Study of Aluminum Toxicity on Photosynthetic Pigment, Soluble Sugars and Proline Contents in Two Sunflower Varieties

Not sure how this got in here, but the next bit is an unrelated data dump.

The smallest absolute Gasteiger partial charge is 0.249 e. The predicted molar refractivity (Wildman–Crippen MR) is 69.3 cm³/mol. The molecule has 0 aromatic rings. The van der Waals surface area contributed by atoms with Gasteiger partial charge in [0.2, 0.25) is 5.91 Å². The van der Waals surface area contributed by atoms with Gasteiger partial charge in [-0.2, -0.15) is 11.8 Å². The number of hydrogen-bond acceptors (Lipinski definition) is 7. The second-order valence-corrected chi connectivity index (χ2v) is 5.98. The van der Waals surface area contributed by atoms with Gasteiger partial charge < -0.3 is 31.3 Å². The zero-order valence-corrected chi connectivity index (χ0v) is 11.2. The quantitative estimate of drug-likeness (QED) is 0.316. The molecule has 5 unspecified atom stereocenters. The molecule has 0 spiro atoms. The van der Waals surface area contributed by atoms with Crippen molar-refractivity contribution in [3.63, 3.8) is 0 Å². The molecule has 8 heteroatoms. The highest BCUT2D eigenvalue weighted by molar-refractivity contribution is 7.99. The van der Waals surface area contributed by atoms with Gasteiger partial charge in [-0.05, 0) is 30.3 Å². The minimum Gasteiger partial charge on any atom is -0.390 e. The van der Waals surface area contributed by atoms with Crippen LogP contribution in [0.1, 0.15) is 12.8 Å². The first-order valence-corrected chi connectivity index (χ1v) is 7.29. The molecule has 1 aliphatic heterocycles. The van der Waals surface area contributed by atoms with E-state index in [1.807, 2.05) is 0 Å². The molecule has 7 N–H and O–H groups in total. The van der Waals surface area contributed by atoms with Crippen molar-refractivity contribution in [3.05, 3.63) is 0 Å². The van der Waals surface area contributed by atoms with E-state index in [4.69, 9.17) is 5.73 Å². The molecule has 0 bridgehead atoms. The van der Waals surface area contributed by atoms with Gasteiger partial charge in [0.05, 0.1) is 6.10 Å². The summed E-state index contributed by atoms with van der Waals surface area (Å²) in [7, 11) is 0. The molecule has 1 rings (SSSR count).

Abstract   Aluminum is one of the most important heavy metals which not only can be easily absorbed by roots, but it also damages its normal function and blocks absorption of water and nutrients. According to this fact that sunflower has been widely used in industry, this study investigates the effects of aluminum toxicity on biochemical factors in two sunflower varieties including Sirena (tolerant) and Sanbero (sensitive). The study was carried out in a completely randomized design with aluminum (0, 100, 200, 300, 400, 700 µM) treatments and four replications in hydroponic culture. Experiments are conducted in establishment stage of the plant in four iterations at concentrations of 0, 100, 200, 300, 400, and 700 µm of aluminum. Results of biochemical tests show that aluminum, as a heavy metal, reduces the content of photosynthetic pigments and soluble sugars. In addition, it causes toxicity in sunflower plant. Increase in the proline content of two sunflower varieties show that varieties (Sirena and Sanbero) are more vigorous against oxidative stress with low concentrations of aluminum.